He emphasizes that there is more to showing cattle than generally may be understood. It was necessary to tend to the animal’s needs, keep detailed records, and groom it as well, even polishing horns and hoofs.

He recalls exhibiting a heifer and a young bull in the grand ballroom of the Brown Hotel in 1936 and accompanying his uncle on a visit with a cow to all the Louisville elementary schools.

Kalmey credits the 4-H club for its guidance and support. He still can recite from memory the 4-H Pledge of his youth, which has been only slightly modified since:

 

I pledge:

My head to clearer thinking.

My heart to greater loyalty.

My hands to larger service.

My health to better living.

For my club, my community and my country.

 

And its motto:

In all things, I pledge to make the best better.

 

Moving to Shelby

It is obvious to those who know John Kalmey that this is a pledge he has honored throughout his long life.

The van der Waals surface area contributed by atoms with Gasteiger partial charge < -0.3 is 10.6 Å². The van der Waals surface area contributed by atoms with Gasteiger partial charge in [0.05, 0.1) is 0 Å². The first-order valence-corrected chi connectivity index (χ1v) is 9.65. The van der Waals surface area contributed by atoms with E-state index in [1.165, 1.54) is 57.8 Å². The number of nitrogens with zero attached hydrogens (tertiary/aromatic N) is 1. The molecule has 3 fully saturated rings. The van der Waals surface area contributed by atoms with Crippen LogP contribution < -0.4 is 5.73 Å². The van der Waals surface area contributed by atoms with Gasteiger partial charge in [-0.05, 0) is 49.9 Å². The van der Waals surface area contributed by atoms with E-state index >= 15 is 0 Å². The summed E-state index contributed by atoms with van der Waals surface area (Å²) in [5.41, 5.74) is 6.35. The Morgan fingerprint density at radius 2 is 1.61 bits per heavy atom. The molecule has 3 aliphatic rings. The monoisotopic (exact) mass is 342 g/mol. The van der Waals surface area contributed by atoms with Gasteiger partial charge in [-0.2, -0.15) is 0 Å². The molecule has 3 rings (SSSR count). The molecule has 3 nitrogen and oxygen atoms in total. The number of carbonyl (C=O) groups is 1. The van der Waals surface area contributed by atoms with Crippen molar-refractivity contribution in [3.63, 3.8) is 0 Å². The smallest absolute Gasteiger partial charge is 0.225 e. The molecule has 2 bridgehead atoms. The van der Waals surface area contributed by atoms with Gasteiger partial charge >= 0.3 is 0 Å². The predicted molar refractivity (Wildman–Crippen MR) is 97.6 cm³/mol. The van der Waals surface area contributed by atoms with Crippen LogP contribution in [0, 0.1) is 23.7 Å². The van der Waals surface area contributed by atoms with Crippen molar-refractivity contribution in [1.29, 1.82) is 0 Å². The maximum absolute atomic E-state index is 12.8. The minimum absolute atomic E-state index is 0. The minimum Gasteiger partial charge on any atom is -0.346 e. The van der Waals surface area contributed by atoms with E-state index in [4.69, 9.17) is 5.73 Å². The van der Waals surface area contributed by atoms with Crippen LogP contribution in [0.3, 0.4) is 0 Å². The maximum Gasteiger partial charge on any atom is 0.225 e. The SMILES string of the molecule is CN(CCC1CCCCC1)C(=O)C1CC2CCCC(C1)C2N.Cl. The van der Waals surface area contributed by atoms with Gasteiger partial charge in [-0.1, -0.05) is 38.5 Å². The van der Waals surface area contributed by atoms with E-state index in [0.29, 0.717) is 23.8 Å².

Following the death of his father in 1948, Kalmey sold the Kosmosdale Farm and came to Shelby County and purchased his present farm on Zaring Mill Road.

Also in 1948, on June 18, he married Nina Mayfield of Finchville, a Louisville schoolteacher and direct descendant of Squire Boone’s father. After their marriage in the First Presbyterian Church in Shelbyville, Kalmey took his bride to his farm, where she became an active partner in the operation of Kalmey Dairy.

And so it seemed 1948 had been a memorable year. John Elmer Kalmey had used his formative years well. He had truly “made the best better.”

 

Today on the farm

 

Today on Kalmey Dairy Farm, John Kalmey has turned over the operation of the farm to his son John Charles, a graduate of the University of Kentucky’s animal sciences program.

As a young man, John Charles, like his father and his sisters – Janet and Joyce Kalmey – went on to be active and successful in the 4-H dairy world. He won also the National 4-H Holstein Championship and for 6 years has served on the board of the National Holstein Association.

In 1948, when the Kalmeys established their dairy in Shelby County, theirs was one of 10 on Zaring Mill Road.

Today there is only one, the Kalmey Dairy Farm, which milks 125 Holsteins out of a total herd of 250.